Douglas Rushkoff and Renaissance Cartography

Liberate the Mind has an excerpt from Douglas Rushkoff’s new book, Life Inc., a history of corporatism, which has the following relevant passage (which opens by declaring that Prince Henry the Navigator was no navigator).

Royals went map crazy. Cartography was as much the rage in the Renaissance as MapQuest and Google Earth are today. Nearly every ship had a cartographer aboard to map new regions of the world and, of course, label them as belonging to whichever kingdom had chartered the voyage. Mapping a territory meant documenting one’s control of it — whatever the reality might have been on the ground. Eventually, the mapmaking fetish turned inward as well, as monarchs attempted to map the entirety of Europe and determine who owned exactly what. By 1427, a Danish cartographer working in Rome had developed the first known map of northern Europe. In 1507, the voyages of the Florentine seaman Amerigo Vespucci resulted in the first maps of “America,” showing two distinct continents separated from Asia.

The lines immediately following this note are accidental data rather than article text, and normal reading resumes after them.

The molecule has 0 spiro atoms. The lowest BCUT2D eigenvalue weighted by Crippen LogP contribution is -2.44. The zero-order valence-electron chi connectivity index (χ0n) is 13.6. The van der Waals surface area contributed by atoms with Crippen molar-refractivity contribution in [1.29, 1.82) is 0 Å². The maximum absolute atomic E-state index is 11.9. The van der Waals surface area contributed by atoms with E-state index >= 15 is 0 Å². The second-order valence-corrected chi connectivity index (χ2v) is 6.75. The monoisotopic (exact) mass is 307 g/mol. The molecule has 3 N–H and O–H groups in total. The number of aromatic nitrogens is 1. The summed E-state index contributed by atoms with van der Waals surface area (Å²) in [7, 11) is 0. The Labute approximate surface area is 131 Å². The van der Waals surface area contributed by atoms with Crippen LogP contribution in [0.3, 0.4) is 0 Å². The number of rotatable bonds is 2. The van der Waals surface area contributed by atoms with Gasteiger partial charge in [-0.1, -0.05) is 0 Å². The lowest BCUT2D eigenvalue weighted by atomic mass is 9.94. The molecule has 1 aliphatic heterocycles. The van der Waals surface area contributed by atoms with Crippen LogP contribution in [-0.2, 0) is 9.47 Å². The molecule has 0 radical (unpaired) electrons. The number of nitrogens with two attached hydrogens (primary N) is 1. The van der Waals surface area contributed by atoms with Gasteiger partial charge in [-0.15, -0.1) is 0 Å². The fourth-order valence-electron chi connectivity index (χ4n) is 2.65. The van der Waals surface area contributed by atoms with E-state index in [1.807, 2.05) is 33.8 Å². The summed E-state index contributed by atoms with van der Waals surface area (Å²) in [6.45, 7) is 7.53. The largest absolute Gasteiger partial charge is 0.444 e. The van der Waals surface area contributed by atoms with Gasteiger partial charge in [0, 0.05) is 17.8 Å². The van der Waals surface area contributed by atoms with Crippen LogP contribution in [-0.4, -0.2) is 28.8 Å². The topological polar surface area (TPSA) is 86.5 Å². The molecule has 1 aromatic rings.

With the physicality of the world represented in maps, and the exploitation of these maps arranged by charter, monarchs were at least two steps removed from the results of their actions — actions already undertaken with a cool logic defined by scientific rationalism. This disconnect characterized the colonial era, and determined the bias with which we treat our physical surroundings to this day. Place became property.